• Map each host record to just the name of the host
  • Reduce the list of host names down to the one the user has selected

We can use grep to filter for the matching lines, cut to select the second field, and finally fzf to present the user with the menu. Go ahead and try out the commands in your shell manually to see how they work. The full command line looks like this:

grep '^[[:space:]]*Host[[:space:]]' ~/.ssh/config | cut -d ' ' -f 2 | fzf | xargs ssh

There is a small flaw though: if the user cancels the FZF selection the pipeline will keep going and ssh will be called without argument. We can fix this by storing the output of fzf in a variable and checking the exit status of the pipeline before calling ssh:

host=$(grep '^[[:space:]]*Host[[:space:]]' ~/.ssh/config | cut -d ' ' -f 2 | fzf)
[ $? -eq 0 ] && ssh "$host"

At this point we can call it a day, in two lines we have implemented a full SSH connection selector which uses the user's own SSH configuration. Let's make the presentation a bit easier on the eyes by specifying a few FZF settings. These can be passed to the fzf command, but I find it more readable to have then in an environment variable.

export FZF_DEFAULT_OPTS='
--height=20%
--reverse
--prompt="SSH > "'

host=$(grep '^[[:space:]]*Host[[:space:]]' ~/.ssh/config | cut -d ' ' -f 2 | fzf)
[ $? -eq 0 ] && ssh "$host"

You can set them to your liking of course. Here is what mine looks like:

SSH >
  4/4
> Office
  media-server
  VM/dev-test
  VM/dev-master

We can do better though: FZF will only display the host names, but if you have many connections you might want to see the details of the currently selected host in a little preview window.

FZF preview

FZF has a --preview option which allows us to specify a command line whose output will be displayed besides the selections. The command line can use the value of the current selection to construct a custom command for each selection. This means that given a host we have to pick out all its settings from the SSH config file.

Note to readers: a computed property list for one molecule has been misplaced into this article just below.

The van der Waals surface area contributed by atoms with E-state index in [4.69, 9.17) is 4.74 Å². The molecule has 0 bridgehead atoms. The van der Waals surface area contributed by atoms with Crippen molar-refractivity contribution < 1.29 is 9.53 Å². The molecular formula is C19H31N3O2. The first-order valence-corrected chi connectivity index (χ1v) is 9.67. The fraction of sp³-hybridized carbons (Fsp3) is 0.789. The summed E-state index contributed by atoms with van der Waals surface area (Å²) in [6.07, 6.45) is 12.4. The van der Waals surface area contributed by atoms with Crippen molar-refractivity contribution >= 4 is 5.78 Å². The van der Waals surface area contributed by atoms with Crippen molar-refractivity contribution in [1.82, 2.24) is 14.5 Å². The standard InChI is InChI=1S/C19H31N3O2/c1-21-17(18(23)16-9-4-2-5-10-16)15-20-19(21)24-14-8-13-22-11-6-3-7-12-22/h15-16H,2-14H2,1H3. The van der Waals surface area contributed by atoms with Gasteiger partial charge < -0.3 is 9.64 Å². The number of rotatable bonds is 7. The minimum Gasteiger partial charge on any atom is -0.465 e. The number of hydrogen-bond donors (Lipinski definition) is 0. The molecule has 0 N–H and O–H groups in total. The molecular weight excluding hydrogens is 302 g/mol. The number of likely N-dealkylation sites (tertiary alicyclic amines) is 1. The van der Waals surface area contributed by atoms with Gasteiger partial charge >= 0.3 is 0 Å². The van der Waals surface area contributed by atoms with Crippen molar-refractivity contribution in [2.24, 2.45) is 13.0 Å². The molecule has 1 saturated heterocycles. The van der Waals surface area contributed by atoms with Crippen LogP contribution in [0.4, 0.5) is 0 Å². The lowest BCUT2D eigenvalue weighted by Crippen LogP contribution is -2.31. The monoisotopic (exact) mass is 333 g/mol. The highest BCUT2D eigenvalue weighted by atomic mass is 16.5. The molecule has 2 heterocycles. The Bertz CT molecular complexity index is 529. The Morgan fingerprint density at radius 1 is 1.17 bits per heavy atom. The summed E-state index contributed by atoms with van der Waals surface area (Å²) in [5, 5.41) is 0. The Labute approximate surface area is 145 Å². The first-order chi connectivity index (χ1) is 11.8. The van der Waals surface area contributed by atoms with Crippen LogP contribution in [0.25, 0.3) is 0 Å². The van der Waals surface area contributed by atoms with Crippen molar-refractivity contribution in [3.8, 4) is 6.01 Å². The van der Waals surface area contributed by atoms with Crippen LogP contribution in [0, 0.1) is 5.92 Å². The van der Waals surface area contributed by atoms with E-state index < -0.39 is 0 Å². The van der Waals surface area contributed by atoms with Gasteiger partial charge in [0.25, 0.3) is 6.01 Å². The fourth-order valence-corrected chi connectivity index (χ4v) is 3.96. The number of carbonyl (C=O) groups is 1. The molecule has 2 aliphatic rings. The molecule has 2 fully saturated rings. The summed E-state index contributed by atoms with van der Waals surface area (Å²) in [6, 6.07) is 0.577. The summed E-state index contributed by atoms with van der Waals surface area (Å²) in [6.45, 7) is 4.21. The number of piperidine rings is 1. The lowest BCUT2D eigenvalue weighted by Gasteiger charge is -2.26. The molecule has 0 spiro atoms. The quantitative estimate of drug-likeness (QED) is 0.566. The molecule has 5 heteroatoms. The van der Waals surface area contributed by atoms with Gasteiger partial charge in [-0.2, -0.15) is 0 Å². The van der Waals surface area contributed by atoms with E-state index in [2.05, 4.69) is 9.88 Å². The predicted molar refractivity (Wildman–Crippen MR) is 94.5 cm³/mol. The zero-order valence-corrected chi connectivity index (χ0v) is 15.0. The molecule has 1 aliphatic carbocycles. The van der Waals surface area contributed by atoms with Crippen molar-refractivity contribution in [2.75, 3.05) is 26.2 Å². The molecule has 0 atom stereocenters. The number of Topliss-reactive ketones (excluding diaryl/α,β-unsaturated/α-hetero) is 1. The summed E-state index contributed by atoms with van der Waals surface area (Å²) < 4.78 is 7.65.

A basic file processor

Recall the syntax of the config file from above. We have to loop over every line in the file, match it against the rules, and take appropriate action. We could write this file processor in any language, but in my opinion the best choice is Awk with its declarative syntax.

Awk works by reading records from a file (by default a record is a line of text), and for each line it matches it against a number of patterns and carries out the action if the pattern matches. We get the main loop and pattern matching for free, all we have to do is write the patterns actions. Here is our first attempt:

# The HOST variable is passed from the command line

/^$/ || /^#/ {
    next
}

($1 == "Host" || $1 == "Match") && did_find_host {
    exit
}

$1 == "Host" && $2 ~ HOST {
    did_find_host = 1
    next
}

did_find_host {
    print $1, $2
}

These patterns reflect the config file syntax rules from above. Let's go over them one by one.

  • An empty line (^$) or a line starting with a number sign (^#) is ignored, we move on to the next line
  • If we come across the definition of a host after we had already found our host we are done (the did_find_host variable is implicitly initialised to false in Awk)
  • If we come across the definition of our host we mark it as found and move on to the next line
  • If we come across a configuration after having found our host we print it

Now we need to add the preview command line to our FZF default options (the {} stands for the current selection).

export FZF_DEFAULT_OPTS='
--height=20%
--reverse
--prompt="SSH > "